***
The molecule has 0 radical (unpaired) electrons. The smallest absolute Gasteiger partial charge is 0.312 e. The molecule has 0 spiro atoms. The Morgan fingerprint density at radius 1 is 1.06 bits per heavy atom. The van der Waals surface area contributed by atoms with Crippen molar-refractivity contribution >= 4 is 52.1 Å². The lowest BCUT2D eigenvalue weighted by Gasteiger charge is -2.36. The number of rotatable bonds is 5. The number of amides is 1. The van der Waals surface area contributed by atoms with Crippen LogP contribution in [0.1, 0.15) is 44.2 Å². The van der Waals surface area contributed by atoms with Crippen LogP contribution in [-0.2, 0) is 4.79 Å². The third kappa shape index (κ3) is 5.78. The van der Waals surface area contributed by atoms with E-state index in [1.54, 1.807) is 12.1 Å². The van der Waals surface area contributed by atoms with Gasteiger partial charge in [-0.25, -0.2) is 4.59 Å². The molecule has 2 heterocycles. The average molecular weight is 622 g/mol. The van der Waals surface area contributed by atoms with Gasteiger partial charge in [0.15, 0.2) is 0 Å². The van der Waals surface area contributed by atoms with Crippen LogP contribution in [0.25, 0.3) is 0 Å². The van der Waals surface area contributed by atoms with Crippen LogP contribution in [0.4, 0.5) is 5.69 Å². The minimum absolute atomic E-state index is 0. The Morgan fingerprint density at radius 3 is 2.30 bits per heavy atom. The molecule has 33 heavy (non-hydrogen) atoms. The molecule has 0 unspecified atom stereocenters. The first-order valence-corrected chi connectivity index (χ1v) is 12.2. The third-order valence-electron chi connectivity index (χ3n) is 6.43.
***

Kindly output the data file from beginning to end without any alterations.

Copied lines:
The molecule has 0 radical (unpaired) electrons. The smallest absolute Gasteiger partial charge is 0.312 e. The molecule has 0 spiro atoms. The Morgan fingerprint density at radius 1 is 1.06 bits per heavy atom. The van der Waals surface area contributed by atoms with Crippen molar-refractivity contribution >= 4 is 52.1 Å². The lowest BCUT2D eigenvalue weighted by Gasteiger charge is -2.36. The number of rotatable bonds is 5. The number of amides is 1. The van der Waals surface area contributed by atoms with Crippen LogP contribution in [0.1, 0.15) is 44.2 Å². The van der Waals surface area contributed by atoms with Crippen LogP contribution in [-0.2, 0) is 4.79 Å². The third kappa shape index (κ3) is 5.78. The van der Waals surface area contributed by atoms with E-state index in [1.54, 1.807) is 12.1 Å². The van der Waals surface area contributed by atoms with Gasteiger partial charge in [-0.25, -0.2) is 4.59 Å². The molecule has 2 heterocycles. The average molecular weight is 622 g/mol. The van der Waals surface area contributed by atoms with Gasteiger partial charge in [0.15, 0.2) is 0 Å². The van der Waals surface area contributed by atoms with Crippen LogP contribution in [0.25, 0.3) is 0 Å². The van der Waals surface area contributed by atoms with Crippen LogP contribution in [0.4, 0.5) is 5.69 Å². The minimum absolute atomic E-state index is 0. The Morgan fingerprint density at radius 3 is 2.30 bits per heavy atom. The molecule has 33 heavy (non-hydrogen) atoms. The molecule has 0 unspecified atom stereocenters. The first-order valence-corrected chi connectivity index (χ1v) is 12.2. The third-order valence-electron chi connectivity index (χ3n) is 6.43.